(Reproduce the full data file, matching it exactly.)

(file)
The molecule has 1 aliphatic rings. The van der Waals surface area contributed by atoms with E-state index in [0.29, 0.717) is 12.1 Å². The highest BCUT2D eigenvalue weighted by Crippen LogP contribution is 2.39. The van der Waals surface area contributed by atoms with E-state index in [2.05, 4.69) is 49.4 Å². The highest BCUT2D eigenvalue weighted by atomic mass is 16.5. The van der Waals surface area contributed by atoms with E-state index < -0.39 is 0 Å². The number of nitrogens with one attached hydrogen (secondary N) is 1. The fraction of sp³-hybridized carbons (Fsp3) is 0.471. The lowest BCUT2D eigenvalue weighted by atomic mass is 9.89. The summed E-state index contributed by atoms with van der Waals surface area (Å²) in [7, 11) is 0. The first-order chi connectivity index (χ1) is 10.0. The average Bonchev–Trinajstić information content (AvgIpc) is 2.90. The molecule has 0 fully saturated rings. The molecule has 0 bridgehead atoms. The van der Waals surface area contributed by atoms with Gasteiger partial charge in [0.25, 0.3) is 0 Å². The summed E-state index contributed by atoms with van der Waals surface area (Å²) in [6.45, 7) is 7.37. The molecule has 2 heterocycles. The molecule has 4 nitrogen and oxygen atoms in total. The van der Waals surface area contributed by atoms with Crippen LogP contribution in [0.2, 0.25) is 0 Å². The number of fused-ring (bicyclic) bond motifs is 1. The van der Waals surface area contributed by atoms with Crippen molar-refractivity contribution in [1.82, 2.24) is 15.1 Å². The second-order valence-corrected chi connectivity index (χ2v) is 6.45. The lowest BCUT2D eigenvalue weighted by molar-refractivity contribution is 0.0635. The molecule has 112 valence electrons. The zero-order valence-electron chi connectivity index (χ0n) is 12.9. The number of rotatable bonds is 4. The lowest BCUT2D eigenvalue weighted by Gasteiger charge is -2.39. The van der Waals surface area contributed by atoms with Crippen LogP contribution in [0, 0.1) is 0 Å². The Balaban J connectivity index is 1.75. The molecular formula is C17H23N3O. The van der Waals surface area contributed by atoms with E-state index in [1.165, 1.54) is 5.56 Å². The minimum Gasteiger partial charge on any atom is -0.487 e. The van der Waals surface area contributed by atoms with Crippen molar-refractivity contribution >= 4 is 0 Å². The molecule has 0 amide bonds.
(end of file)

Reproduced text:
The molecule has 1 aliphatic rings. The van der Waals surface area contributed by atoms with E-state index in [0.29, 0.717) is 12.1 Å². The highest BCUT2D eigenvalue weighted by Crippen LogP contribution is 2.39. The van der Waals surface area contributed by atoms with E-state index in [2.05, 4.69) is 49.4 Å². The highest BCUT2D eigenvalue weighted by atomic mass is 16.5. The van der Waals surface area contributed by atoms with E-state index < -0.39 is 0 Å². The number of nitrogens with one attached hydrogen (secondary N) is 1. The fraction of sp³-hybridized carbons (Fsp3) is 0.471. The lowest BCUT2D eigenvalue weighted by atomic mass is 9.89. The summed E-state index contributed by atoms with van der Waals surface area (Å²) in [7, 11) is 0. The first-order chi connectivity index (χ1) is 10.0. The average Bonchev–Trinajstić information content (AvgIpc) is 2.90. The molecule has 0 fully saturated rings. The molecule has 0 bridgehead atoms. The van der Waals surface area contributed by atoms with Gasteiger partial charge in [0.25, 0.3) is 0 Å². The summed E-state index contributed by atoms with van der Waals surface area (Å²) in [6.45, 7) is 7.37. The molecule has 2 heterocycles. The molecule has 4 nitrogen and oxygen atoms in total. The van der Waals surface area contributed by atoms with Crippen LogP contribution in [0.2, 0.25) is 0 Å². The number of fused-ring (bicyclic) bond motifs is 1. The van der Waals surface area contributed by atoms with Crippen molar-refractivity contribution in [1.82, 2.24) is 15.1 Å². The second-order valence-corrected chi connectivity index (χ2v) is 6.45. The lowest BCUT2D eigenvalue weighted by molar-refractivity contribution is 0.0635. The molecule has 112 valence electrons. The zero-order valence-electron chi connectivity index (χ0n) is 12.9. The number of rotatable bonds is 4. The lowest BCUT2D eigenvalue weighted by Gasteiger charge is -2.39. The van der Waals surface area contributed by atoms with Crippen LogP contribution in [0, 0.1) is 0 Å². The Balaban J connectivity index is 1.75. The molecular formula is C17H23N3O. The van der Waals surface area contributed by atoms with E-state index in [1.165, 1.54) is 5.56 Å². The minimum Gasteiger partial charge on any atom is -0.487 e. The van der Waals surface area contributed by atoms with Crippen molar-refractivity contribution >= 4 is 0 Å². The molecule has 0 amide bonds.